Finally, we heard Mozart’s great G minor symphony. I am sorry to say that this performance did not convince me at all. The Vienna Philharmonic can doubtless play this music in its sleep. Rattle would therefore have been right to guard against complacency but the hyperactivity of this rendition was maddening. The micro-management that had often worked – sometimes surprisingly – in Haydn sounded completely out of place in Mozart, not least since the sense of line that had always endured in the former did not stand a chance on this occasion. From the outset, the first movement sounded cultured rather than tragic and this did not change. Irritating dynamic exaggerations were taken too far – and then further still. The modulations at the beginning of the development section gave a good sense of queasy disorientation. Thereafter, however, the music was vehement but still not tragic. ‘Period’ mannerisms were sometimes applied, giving an impression of the world’s least ‘authentic’ orchestra being asked to play with one hand tied behind its back. Matters improved in the recapitulation, with a splendid transformation of tone colour for the brief false dawn of the major mode. But it was all too late and was followed by a hopelessly mannered coda. The Andante was taken so breathlessly that I had a sense of something approaching enforced cheerfulness. Perhaps this is how Rattle hears the music; I cannot imagine why. I longed for a relaxation of the basic, all too metronomic pulse, but it was not to be. The minuet once again evinced vigour without tragedy; it needs to be taken with greater dignity. Here, the lighter passages sounded uncomfortably close to Mendelssohnian fairy music, although the horns were to die for. The opening of the finale appeared to herald something better, even if it remained excitable rather than devastating. Inclusion of clarinets paid off handsomely when it came to the ravishing Harmoniemusik of the second subject. The grand rhetoric that announced the development section rang false, however, given the aforementioned lack of tragedy, as did the all-too-theatrical Luftpause at its close.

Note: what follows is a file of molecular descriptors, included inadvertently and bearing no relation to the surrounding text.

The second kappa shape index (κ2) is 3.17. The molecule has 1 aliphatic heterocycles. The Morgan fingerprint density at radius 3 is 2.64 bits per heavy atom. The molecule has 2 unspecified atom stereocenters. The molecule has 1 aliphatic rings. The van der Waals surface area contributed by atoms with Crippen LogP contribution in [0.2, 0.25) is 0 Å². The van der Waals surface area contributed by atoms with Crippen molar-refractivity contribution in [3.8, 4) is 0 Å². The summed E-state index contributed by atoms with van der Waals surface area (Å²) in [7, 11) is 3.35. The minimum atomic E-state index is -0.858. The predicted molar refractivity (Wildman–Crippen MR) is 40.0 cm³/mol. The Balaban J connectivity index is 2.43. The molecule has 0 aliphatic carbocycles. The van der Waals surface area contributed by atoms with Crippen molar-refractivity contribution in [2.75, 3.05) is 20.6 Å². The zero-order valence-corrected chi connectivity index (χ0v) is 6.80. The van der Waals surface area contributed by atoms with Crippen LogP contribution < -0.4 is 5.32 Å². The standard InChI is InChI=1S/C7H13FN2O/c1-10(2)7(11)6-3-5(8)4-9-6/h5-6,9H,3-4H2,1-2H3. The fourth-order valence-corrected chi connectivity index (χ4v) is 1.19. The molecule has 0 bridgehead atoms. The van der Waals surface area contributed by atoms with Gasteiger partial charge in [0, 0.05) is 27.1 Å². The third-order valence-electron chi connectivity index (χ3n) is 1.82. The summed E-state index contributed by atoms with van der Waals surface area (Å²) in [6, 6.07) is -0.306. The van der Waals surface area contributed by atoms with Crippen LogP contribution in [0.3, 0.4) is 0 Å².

One might have seized upon certain ideas in this account and approved of them; yet, without a greater sense of the whole, what Furtwängler called Fernhören, it could not but remain less than the sum of its parts. Although more ingratiating, Rattle’s Mozart sounded like something akin to Harnoncourt-lite. It was a pity that this, rather than his Haydn, concluded the concert.